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Back by popular demand .... the East Hampton Trail Maps!


SHARING TRAILS WITH HORSES
 


PROTOCOL FOR  HORSEBACK RIDERS,  BICYCLISTS AND HIKERS

Nassau Suffolk Horsemenís Association

(click here to download and print this brochure)

Hiker Meets Horse

  • Call out a friendly hello!

 With their poor vision, your hello reassures them that you are a human and not a hungry mountain lion.  Wait for a signal from the horseperson; he/she will know whether to just keep moving, to ask you to step aside or whether it is wiser for them to step aside.  Some horses do fine with hikers but become hysterical when a runner, especially a silent one,  comes relentlessly towards them or up behind them. 

The horse rider should greet you and let you know the preferable way of passing.  Some riders are eager to stop and talk if you are.  All should be friendly, but if a rider chooses to breeze on by without stopping, he may have decided that is the best way to control the horse.  He is not being discourteous.

Bike Rider Meets Horse

  • Speak up! 

A bicycle is generally quiet and  is not heard by the horse or the rider.  Say hello a distance from the horse.  If he is ahead of you, ask to pass if you want to do that and then wait for the rider to tell you what to do.  Most will find a wider part in the trail and then step aside so you can pass, turning the horse so he can see you.  Keep responding so he knows you are not a cougar.

When coming towards a horse, please pull over and dismount.  Speak to the rider and she will let you know the best way to continue.  Usually, the horse passes by, everybody verbally admires the weather and you can get back on your way.

Horse Sense

  • The average horse stands over 7 feet, weighs more than 900 pounds and can run 30 miles per hour.

  • Nature has designated the horse as the prey animal, the animal that others have for dinner.  His only defense is to be exceptionally alert and attentive to his surroundings so as  to be ready for instantaneous escape.  Unfamiliar objects, such as a backpack or a child on a bicycle can be perceived as a predator by a horse.  To make matters more difficult, the horse has poor depth perception and sees little color.  In this flat, colorless panorama, he is particularly sensitive to motion which can set off his alarm.

  • The horse does not take time to reason; he reacts by instinct.  Nature designed his alarm system to move him instantly to safety.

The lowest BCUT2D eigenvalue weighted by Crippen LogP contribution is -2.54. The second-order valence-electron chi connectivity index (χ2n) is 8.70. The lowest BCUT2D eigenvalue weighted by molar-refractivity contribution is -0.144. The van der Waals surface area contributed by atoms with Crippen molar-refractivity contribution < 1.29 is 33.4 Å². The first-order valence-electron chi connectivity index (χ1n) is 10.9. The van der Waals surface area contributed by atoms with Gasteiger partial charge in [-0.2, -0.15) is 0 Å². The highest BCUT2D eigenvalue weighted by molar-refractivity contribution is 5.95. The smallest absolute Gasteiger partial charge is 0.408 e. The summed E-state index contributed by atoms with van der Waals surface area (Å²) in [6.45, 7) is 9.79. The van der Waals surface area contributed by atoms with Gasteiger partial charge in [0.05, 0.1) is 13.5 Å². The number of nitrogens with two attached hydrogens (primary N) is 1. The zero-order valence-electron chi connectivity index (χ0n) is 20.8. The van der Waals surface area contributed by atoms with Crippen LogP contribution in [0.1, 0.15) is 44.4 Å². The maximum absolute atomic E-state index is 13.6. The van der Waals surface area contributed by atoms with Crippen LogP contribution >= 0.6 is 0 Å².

• Calm, pleasant conversation reassures the horse that all is safe.  Slower, fluid movement tells the horse you are not a threat.  Please be considerate.

The Horseback Riderís Job

           Be friendly and use common sense.

 Not every trail user knows about horses and how they react to perceived danger.  We need to educate and to thank others for their courtesy so that horses continue to be welcome on trails.

 Stay on the trail, slow to a walk when passing, wear a helmet and take your cell phone. Clean up after your horse, especially at trail heads.  And talk to people, make friends for all of us who love to ride

General Advice for All

  •  Be prepared for the unexpected.

           Slow down at curves and intersections or at any time the sightline is disturbed. 

  • Glass, tin cans or other debris on the trail can puncture bike tires or seriously injure a horse; please pick it up and carry it out with you.
     

  • Horse manure is totally biodegradable and spreads no disease to humans or animals. 
    Beverage cans, water bottles, plastic bags do not biodegrade.  

Respect All Users

Trail users include many different kinds of enthusiasts. All combinations of users will enjoy their activities if they display a little extra knowledge, respect and courtesy.   Trail etiquette protects users and the land over which they travel.

  • Stay on the trail

  • Carry out more than you carry in

  • Leave no trace

  • Report ATVís and dumping

  • Greet other users

  • Pass to the right

Riding ATVs on ANY public Land in Nassau or Suffolk County is against the law.
Report them and dumping to 1-877-BARRENS.

Nassau Suffolk Horsemenís Association is a publicly supported federally tax exempt organization formed under the New York State not for profit law.  Contributions are tax deductible as provided by law.

2022 Grove Street
Baldwin, NY 11510

Phone 516 868 9600
Fax: 516 623 8404
www.nshaonline.org

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email us

Ken Kindler
Open Space & Trails Advocate
Post Office Box 1466
Sayville NY 11782
Ken@Hike-LI.com

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